The day after the two-piano marathon, the climax of the 2017 London Piano Festival (LPF), my concert companion for the evening rang me to thank me for inviting him to join me at this feast of perfect pianism. “It was all superb! And I felt so inspired I’ve been playing the piano all day!” (This friend is working on Beethoven’s mighty Waldstein sonata). And the LPF truly was inspiring (I ordered the score of Ravel’s Miroirs after Melvyn Tan’s liquid and mercurial performance at one of the afternoon concerts). Earlier in the week, a well-known celebrity thespian type and amateur pianist released an album of piano miniatures which he claimed would inspire other people to play the piano. This dreary vanity project pales into insignificance in the face of the exceptional quality and variety of LPF – and rightly so. In common with many of my piano friends, I go to concerts in part to be inspired. We also go to hear our favourite artists in our favourite repertoire, and to discover new repertoire or artists. For those who love the piano the LPF fulfills all these desires, and more.
When I arrived at Kings Place, where the LPF makes its home for a long weekend in early October, a group of piano friends were chatting in the foyer, replete with the pleasure of hearing Lisa Smirnova in music by Scarlatti, Mozart and Handel. Melvyn Tan’s Dances and Mirrors, the 2pm concert, was jaw-dropppingly, heart-stoppingly remarkable, not least for the romantic raunchiness of Weber’s Invitation to the Dance, the perfumed sensuousness of Ravel’s Valses nobles et sentimentales, but also the premiere of Kevin Volan’s l’Africaine, a work which combined the vibrant, pulsing rhythms of Africa with the intricacy and delicacy of touch of the French claviciniste tradition. After such an extraordinary, and yes, hugely inspiring, offering, could things get any better than this? Well, yes of course they could!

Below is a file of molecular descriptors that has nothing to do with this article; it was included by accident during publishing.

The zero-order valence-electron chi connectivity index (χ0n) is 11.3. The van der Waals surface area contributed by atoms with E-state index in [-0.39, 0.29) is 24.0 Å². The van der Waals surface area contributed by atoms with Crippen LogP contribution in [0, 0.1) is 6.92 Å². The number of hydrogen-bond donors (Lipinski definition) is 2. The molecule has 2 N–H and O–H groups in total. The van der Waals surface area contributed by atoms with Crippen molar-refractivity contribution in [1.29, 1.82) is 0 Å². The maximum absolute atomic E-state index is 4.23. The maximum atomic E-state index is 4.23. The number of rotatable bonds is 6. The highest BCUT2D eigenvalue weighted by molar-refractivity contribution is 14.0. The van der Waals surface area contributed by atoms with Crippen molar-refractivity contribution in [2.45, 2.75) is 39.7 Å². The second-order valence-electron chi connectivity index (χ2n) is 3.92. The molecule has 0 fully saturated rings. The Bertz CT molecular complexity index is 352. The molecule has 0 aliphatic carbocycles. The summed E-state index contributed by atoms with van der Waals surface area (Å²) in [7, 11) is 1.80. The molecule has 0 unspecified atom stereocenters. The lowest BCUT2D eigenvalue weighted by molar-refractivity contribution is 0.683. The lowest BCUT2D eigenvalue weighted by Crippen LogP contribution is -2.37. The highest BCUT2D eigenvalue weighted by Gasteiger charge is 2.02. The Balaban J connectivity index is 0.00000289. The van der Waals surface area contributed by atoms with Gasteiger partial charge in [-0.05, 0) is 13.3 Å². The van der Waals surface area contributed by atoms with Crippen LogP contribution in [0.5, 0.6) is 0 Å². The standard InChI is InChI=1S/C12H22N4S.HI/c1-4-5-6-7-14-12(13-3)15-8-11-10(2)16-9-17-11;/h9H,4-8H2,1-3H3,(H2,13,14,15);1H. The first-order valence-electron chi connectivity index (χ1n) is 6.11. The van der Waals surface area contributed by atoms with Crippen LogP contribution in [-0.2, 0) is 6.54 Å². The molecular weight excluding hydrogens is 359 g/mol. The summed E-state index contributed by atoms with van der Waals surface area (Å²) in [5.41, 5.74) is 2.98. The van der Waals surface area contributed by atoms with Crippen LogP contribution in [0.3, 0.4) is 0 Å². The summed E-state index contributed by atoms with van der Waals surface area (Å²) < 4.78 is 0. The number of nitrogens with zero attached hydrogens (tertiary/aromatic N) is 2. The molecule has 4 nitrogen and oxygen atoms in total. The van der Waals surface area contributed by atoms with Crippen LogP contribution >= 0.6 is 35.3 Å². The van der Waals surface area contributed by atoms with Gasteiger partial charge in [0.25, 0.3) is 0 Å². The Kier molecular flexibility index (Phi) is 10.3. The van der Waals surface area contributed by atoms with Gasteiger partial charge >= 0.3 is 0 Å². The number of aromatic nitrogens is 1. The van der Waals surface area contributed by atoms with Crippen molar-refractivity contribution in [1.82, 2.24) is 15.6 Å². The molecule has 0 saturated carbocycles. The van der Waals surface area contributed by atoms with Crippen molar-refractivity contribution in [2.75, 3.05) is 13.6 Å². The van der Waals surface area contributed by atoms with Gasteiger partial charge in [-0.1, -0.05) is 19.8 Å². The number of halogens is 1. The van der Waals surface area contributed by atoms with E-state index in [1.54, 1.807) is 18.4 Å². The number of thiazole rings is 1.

Last year’s two piano marathon was incredible: two and a half hours of thrilling pianism, played by musicians at the top of their game who were also friends, thus bringing a wonderful sense of common purpose and shared pleasure to the event. This year a different group of friends, brought together by the festival’s indefatigable artistic directors, Charles Owen and Katya Apekisheva (who also perform in the festival): two Steinways, as sleeks as super-cars, six pianists, twelve hands, not to mention two dedicated and very discreet page-turners took to the stage for an incredible evening which fully celebrated the piano, its myriad repertoire and those who play it. Piece after piece, composer after composer, we wondered if the quality and excitement could be sustained right to the end, but it was and this extraordinary evening rounded off with a hugely thrilling and very witty performance of Lutoslawski’s Variations on a Theme by Paganini, with Danny Driver and Melvyn Tan.
Charles Owen and Katya Apekisheva have created something very special in the LPF using a simple formula: bring together a group of superb performers, varied repertoire, new commissions and a friendly atmosphere. Add a fine venue and an enthusiastic audience and the end result is a near-perfect celebration of the piano and pianism.
Uplifting, joyous, communicative and wonderful collaborations
Pianophiles can rest easy: the dates for the 2018 London Piano Festival have already been announced (4-7 October) and the festival line up will be announced early in the new year.
Its brilliant to be able to communicate with so many like-minded piano enthusiasts, and what better event for us than this marvellous London Piano Festival. Having lived in Singapore for 30 years, Melvyn Tan is a performer I obviously follow with particular interest, and an artist Singapore must be enormously proud of. Two piano music is a particular focus of my attention as I have been playing duos for many years. I’ve been digging around for reviews of the great 2-piano extravaganza last Saturday that was brilliant (I particularly enjoyed the Rachmaninov Symphonic Dances although it reminded me how difficult it is given the fact that my duo partner and I are performing it in a few weeks’ time), but what did you all think of the Mozart? I must say I thought it was all a bit “off-piste” and there were all sorts of terribly flowery embellishments and over-dramatic emphases for my liking, and generally too much of a personal statement for public performance. Brilliant pianists and performers but I just thought there was too much interpretation going on with that one